The didactic is simple, unashamedly aimed at 12-year-old schoolchildren because it needs to be to the point. It is a minimalist design in which the emotion lies in the bare facts and the words of those who were there. It tells us in simple terms that racial hatred is millennia old, that hate crime happens at all levels, that communities such as Hitler fashioned in Eastern Europe - “We have to create a Garden of Eden in the newly won eastern territories” - can become weapons, that circumstances came together in the 1920s, 30s and 40s to all but turn the world off its axis. And it tells us of the contented normality of European life for Jews, picnics and feeding the pigeons in the square, until Nazism suddenly scorched the earth. 
 
There’s a typical British 1940s parlour, complete with teacups on the table and family photos on the sideboard, but the devastation of a recent bomb strike outside the window. There is a part of a transport train, a postcard complete with postage stamp flung in despair from a carriage window, a corner of a concentration camp. 
 
George King’s story has come to light almost by accident. He wrote an autobiography which found its way into the Foundling Museum’s voluminous archive and was discovered on a bookshelf where it had been neglected for decades, the only memoir of an 18th century Foundling Hospital child. 
 
He was born in 1787 and was raised in the hospital. He was given his foundling name in honour of the monarch by his mother, Mary Miller, as she left him for ever. He was taught to read and write by an enlightened schoolmaster there - his writing shows a fine copperplate hand, with decent spelling if indifferent punctuation - and at 13 was apprenticed to a confectioner where his response to bullying (being a foundling was a matter for derision) got him sacked and he ran away.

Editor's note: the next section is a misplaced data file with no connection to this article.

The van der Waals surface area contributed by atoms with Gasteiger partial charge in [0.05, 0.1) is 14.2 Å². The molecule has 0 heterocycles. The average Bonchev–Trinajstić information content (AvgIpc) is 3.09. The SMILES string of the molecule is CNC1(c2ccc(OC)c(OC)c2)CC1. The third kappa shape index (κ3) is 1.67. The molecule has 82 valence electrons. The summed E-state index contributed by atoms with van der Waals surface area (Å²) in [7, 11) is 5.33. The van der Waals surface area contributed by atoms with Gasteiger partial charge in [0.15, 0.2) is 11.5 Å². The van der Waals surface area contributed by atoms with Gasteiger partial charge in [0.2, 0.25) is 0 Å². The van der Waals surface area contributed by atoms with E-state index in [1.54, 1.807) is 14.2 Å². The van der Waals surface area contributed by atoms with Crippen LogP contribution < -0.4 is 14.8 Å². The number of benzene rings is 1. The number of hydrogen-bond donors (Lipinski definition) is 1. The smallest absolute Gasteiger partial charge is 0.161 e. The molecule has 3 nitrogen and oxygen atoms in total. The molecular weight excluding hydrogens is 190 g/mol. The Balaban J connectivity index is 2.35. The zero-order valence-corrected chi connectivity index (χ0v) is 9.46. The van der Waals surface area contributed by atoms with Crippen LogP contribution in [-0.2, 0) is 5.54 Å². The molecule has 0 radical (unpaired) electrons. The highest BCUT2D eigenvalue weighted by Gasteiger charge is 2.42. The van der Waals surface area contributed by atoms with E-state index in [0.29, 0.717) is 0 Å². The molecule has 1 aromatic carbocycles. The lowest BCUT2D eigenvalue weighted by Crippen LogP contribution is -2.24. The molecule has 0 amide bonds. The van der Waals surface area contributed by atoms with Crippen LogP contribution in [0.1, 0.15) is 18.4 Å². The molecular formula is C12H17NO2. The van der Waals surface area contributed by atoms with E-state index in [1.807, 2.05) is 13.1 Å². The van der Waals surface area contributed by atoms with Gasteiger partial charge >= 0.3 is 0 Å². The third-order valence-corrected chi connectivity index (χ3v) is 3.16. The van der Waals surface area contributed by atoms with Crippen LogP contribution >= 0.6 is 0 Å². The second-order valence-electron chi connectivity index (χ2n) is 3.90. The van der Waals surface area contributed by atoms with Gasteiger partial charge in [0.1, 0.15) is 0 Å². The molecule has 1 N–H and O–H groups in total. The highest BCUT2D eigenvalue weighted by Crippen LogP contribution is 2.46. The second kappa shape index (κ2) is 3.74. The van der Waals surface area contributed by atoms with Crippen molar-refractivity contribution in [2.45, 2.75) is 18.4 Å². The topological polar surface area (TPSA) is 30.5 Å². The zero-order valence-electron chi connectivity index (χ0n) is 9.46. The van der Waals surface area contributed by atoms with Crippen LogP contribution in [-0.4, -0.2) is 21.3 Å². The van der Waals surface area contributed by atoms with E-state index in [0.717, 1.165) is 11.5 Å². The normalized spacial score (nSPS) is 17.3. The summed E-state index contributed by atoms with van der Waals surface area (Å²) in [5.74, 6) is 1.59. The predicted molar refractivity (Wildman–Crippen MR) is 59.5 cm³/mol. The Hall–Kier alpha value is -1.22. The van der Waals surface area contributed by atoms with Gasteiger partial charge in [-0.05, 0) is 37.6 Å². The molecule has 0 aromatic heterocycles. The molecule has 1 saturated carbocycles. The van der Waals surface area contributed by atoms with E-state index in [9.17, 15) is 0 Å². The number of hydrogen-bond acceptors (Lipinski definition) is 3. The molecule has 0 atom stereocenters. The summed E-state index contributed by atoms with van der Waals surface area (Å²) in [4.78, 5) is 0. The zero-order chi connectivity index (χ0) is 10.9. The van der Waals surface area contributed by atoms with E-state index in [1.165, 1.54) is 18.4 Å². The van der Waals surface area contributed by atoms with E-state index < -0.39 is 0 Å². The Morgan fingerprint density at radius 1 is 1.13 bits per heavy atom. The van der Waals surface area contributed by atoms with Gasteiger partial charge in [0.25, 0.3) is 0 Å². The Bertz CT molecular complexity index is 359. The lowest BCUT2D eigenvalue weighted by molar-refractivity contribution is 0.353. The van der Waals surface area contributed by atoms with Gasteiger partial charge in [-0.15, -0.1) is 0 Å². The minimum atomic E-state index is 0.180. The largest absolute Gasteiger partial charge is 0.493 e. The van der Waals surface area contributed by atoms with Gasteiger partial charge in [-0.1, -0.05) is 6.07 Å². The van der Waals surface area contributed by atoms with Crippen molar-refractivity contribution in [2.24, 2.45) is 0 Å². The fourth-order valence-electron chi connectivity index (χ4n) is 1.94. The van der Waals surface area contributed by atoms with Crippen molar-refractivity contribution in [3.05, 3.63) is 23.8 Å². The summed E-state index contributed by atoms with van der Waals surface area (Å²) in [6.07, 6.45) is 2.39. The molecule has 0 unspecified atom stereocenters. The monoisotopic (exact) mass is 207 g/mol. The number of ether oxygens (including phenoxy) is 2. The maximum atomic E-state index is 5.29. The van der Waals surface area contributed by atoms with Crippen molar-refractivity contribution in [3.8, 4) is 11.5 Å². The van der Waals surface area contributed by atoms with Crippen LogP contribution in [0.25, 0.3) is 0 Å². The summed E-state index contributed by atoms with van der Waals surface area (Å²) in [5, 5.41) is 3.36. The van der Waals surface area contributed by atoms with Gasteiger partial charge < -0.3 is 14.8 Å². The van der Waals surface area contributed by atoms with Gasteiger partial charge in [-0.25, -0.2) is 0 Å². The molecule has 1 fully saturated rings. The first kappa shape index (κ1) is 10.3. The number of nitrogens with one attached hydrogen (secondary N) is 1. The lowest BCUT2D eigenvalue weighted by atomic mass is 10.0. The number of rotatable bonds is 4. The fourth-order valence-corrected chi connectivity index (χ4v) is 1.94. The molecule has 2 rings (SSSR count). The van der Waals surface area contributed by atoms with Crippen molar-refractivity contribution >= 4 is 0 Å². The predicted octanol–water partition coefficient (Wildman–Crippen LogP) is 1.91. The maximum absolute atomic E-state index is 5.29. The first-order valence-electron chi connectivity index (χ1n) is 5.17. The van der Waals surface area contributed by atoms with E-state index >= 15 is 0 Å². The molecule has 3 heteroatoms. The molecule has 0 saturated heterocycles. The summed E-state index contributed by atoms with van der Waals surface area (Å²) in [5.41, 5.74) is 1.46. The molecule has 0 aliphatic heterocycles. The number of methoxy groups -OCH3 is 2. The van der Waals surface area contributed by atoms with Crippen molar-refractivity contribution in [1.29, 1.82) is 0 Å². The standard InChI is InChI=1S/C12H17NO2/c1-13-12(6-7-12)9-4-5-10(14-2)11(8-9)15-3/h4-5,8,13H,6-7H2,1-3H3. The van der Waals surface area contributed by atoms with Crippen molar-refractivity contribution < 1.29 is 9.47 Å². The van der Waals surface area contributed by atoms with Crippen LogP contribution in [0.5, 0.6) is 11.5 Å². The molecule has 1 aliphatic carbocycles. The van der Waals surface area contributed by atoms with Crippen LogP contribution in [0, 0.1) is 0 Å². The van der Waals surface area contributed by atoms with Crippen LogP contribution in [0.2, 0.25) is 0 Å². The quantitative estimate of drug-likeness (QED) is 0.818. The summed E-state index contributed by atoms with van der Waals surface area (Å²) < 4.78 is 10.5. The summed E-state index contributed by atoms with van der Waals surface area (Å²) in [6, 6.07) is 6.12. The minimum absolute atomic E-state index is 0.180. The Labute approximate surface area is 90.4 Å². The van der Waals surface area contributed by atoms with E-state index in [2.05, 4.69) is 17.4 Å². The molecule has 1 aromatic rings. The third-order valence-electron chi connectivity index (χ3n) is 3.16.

At 17 he was press-ganged aboard HMS Polyphemus, a 64-gun ship of the line. He fought at Trafalgar and gave the only eye-witness below decks account of the bloody carnage, as well as the progress of the battle in which the French ship Achille was eventually sunk. Soon after he is punished for drunkenness, a problem that was to pursue him for the rest of his life along with an inability to settle until old age. Briefly married before his wife of three years died, he was a sailor for 24 years, for a while a teacher in South Carolina where he saw black slaves for the first time, a farm labourer, a policeman and a docker before destitution stared him in the face and he was taken in by the Royal Naval Hospital at Greenwich, where he wrote his book and died a few weeks after his 70th birthday.
 
His story, says the exhibition’s curator Professor Helen Berry, is a legacy of empire history told from the experiences of empire - it was the Royal Navy and arguably the Battle of Trafalgar that secured Britain’s empire – from within. 
 
“There is another critical thing that we’re all missing at the moment, which is that the histories of white working class people are also deeply caught up in stories of empire and the labour that went into Britain’s imperial project” she said. “George King is part of that, and we can learn from his story.”
 
In the IWM exhibition: “I want the coming generation to remember our times” writes the 18-year-old Nachum Grzywacz. “I don’t know my fate. I don’t know whether I will be able to tell you what happened later”. In a few weeks he was dead, killed in the Warsaw Ghetto uprising of 1942.